Although we accept the idea that inspectors may be required to enter on to private land to carry out examinations, we support the right of any property owner to access all data that are collected and to have the right to call independent experts to evaluate all work. Beyond this point we do not support the philosophy of private property regarding the environment.

Part II, waste disposal sites: We are not in favour of granting permits for landfills that have a capacity to handle 20 years of garbage. We would hope that concentrated efforts to minimize waste and to prevent export to other regions will solve the necessity of planning for 20-year landfills.

We do realize that a few regions may view the export of garbage as an economic windfall they cannot afford to miss. However, if we are to follow the ethic of a conserver society -- or, as people like to call it today, the sustainable development model -- this scenario will be unacceptable, for it will allow proponents of the free-enterprise mode of social operation the continued function of waste and eventual terricide. We must be prepared to look at a new social contract, one that involves conversion from the culture of waste to a culture of conservation and social equity.

We are pleased to see that the idea of utilizing incineration as a component of a waste management system has been eliminated from Bill 143. CAW 444, along with the labour council and other organizations from the St Clair and Walpole regions and the United States, has battled for six long years the spectre of the world's largest energy-from-waste incinerator in Detroit. We have witnessed the city of Detroit virtually bankrupt itself to put up the money to finance the construction, operation and now retrofitting of this facility.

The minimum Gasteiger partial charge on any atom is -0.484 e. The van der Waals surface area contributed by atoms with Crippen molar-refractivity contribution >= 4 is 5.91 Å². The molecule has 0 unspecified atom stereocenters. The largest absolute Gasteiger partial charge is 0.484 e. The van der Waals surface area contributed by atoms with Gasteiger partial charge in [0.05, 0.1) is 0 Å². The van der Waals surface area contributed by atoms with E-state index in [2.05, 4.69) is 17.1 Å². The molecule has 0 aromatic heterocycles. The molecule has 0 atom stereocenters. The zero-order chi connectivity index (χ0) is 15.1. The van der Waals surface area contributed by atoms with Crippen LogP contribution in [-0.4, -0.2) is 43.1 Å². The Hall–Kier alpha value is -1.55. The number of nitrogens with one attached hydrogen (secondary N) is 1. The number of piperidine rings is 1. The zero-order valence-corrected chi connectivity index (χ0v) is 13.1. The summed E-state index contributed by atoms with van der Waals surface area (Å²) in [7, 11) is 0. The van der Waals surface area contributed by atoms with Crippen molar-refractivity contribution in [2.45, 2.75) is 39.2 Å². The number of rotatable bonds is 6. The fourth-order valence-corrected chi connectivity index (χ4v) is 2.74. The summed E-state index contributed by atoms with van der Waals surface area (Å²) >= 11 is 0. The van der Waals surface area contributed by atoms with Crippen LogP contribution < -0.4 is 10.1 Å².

Incineration is an unacceptable alternative for waste disposal. The environment and public health are the major victims of this type of techno-solution. Mercury and other heavy metals, S02 and NOx are persistent toxins that find their way into the food chain and bioaccumulate over time. But this is not the only reason for the failure of this alternative. The economics of incineration are bad. Those who have witnessed the Detroit incinerator and its faulty RDF technology, as well as the Victoria incinerator in London, realize that these facilities will not pay for themselves. They will bankrupt a community and compete with 3R programs.

Part III, implementation of the minister's report: We recognize the urgency of finding landfilling space, as is occurring in Toronto and shortly in our own region of Windsor-Essex. However, we do not support the trampling of individual rights in implementing the minister's order. The Canadian Auto Workers, as well as labour in general, have supported the protection of civil liberties in this country.

We must also once again emphasize that landfilling cannot and will not support waste reduction and avoidance targets as contained in the minister's new waste initiatives paper.